So Anything Is Possible winds up being about all the different people in Barton's life, and while you'd think it would not work to read the books out of order, it is my contention that it might work better. I love the idea of Barton being peripherally connected to the characters, many of whom grew up in abject poverty, some of whome made it and some of whom didn't. Then there are the folks who were better off, some of whose fortunes' declined. There are stories that are poignant and hopeful and others that are horrifying, but you get so connected to some of the side characters that for me, when the Dottie story finally arrived, I said a gleeful "Eek."
Structurally I am told this new work bears work to Olive Kitteridge, her 2008 work that was awarded the Pulitzer Prize. But I wouldn't know because I didn't read it! As I have said before, sometimes a book gets to the point where it doesn't need me anymore and while I still have a curiosity because I feel I should read a book that's so big that it's in part of general conversation, for a number of years, I would shy away from such books for that very reason, too popular!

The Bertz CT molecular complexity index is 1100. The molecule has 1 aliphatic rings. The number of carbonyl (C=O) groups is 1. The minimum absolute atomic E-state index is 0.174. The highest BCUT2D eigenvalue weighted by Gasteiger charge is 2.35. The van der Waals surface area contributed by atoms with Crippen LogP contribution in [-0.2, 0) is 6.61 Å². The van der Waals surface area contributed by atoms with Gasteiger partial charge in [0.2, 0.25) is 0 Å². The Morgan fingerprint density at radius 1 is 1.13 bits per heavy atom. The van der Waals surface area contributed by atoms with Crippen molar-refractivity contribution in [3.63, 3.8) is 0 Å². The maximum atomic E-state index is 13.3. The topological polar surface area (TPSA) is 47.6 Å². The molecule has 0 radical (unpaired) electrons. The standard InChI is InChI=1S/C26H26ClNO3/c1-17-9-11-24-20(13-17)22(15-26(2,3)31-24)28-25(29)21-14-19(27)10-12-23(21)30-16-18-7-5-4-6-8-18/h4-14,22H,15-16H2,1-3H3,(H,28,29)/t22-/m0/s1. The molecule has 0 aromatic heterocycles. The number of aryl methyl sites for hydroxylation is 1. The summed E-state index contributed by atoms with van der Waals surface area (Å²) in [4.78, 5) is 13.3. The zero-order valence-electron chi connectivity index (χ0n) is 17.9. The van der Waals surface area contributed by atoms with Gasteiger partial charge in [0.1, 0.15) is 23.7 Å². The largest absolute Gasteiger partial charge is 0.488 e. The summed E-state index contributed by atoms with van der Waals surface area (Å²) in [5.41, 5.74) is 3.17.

So Anything Is Possible not a sequel to My Name Is Lucy Barton, but a companion, and honestly, it could have worked for me had there not been a My Name is Lucy Barton at all. But the truth is that there is, so I rushed down to Friend of Boswell Fawn at the Tippecanoe Library (it seemed appropriate to borrow this as Elizabeth Strout is the featured speaker at the Friends of the Milwaukee Public Library Literary Luncheon) and gobbled it up. No surprise there--it was recommended to me by both Ann Patchett and Elinor Lipman.
To me, this stor-vel is so much about class. I love this moment when the Nicely sisters are talking and neither can understand the other's life. I love the bond that connects Lucy with Abel Blaine. I love being on one side of the bed and breakfast (the visitor) and on the other side (the innkeeper) in another. I love that we know secrets about characters that we still know when they go back to being peripheral. I wonder if the book was written in this order, and whether there are other stories about the Amgash folk that didn't make it in. Maybe you'll share this curiosity. If so, your questions might be answered on May 5, at the Friends of the Milwaukee Public Library Literary Luncheon.
Anything Is Possible goes on sale April 25. The Friends of the Milwaukee Public Library Literary Luncheon is Friday, May 5. Tickets are $70, $60 for Friends members. Purchase your ticket here.